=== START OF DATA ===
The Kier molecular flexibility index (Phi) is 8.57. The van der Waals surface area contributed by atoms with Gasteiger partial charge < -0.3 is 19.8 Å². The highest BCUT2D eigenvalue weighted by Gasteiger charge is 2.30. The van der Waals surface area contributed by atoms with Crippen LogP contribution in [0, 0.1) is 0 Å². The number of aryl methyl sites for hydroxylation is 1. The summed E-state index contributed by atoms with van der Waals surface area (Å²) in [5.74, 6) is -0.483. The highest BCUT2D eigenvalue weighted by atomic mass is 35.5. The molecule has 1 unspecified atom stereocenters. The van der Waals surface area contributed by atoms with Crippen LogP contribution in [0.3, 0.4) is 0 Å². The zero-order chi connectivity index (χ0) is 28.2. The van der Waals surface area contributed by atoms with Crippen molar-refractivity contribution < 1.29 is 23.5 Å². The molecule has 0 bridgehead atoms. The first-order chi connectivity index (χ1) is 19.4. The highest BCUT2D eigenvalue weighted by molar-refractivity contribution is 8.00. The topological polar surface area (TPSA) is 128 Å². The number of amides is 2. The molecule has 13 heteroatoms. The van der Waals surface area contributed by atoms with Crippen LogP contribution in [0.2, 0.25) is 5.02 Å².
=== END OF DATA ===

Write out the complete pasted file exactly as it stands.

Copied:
The Kier molecular flexibility index (Phi) is 8.57. The van der Waals surface area contributed by atoms with Gasteiger partial charge < -0.3 is 19.8 Å². The highest BCUT2D eigenvalue weighted by Gasteiger charge is 2.30. The van der Waals surface area contributed by atoms with Crippen LogP contribution in [0, 0.1) is 0 Å². The number of aryl methyl sites for hydroxylation is 1. The summed E-state index contributed by atoms with van der Waals surface area (Å²) in [5.74, 6) is -0.483. The highest BCUT2D eigenvalue weighted by atomic mass is 35.5. The molecule has 1 unspecified atom stereocenters. The van der Waals surface area contributed by atoms with Crippen LogP contribution in [0.3, 0.4) is 0 Å². The zero-order chi connectivity index (χ0) is 28.2. The van der Waals surface area contributed by atoms with Crippen molar-refractivity contribution < 1.29 is 23.5 Å². The molecule has 0 bridgehead atoms. The first-order chi connectivity index (χ1) is 19.4. The highest BCUT2D eigenvalue weighted by molar-refractivity contribution is 8.00. The topological polar surface area (TPSA) is 128 Å². The number of amides is 2. The molecule has 13 heteroatoms. The van der Waals surface area contributed by atoms with Crippen LogP contribution in [0.2, 0.25) is 5.02 Å².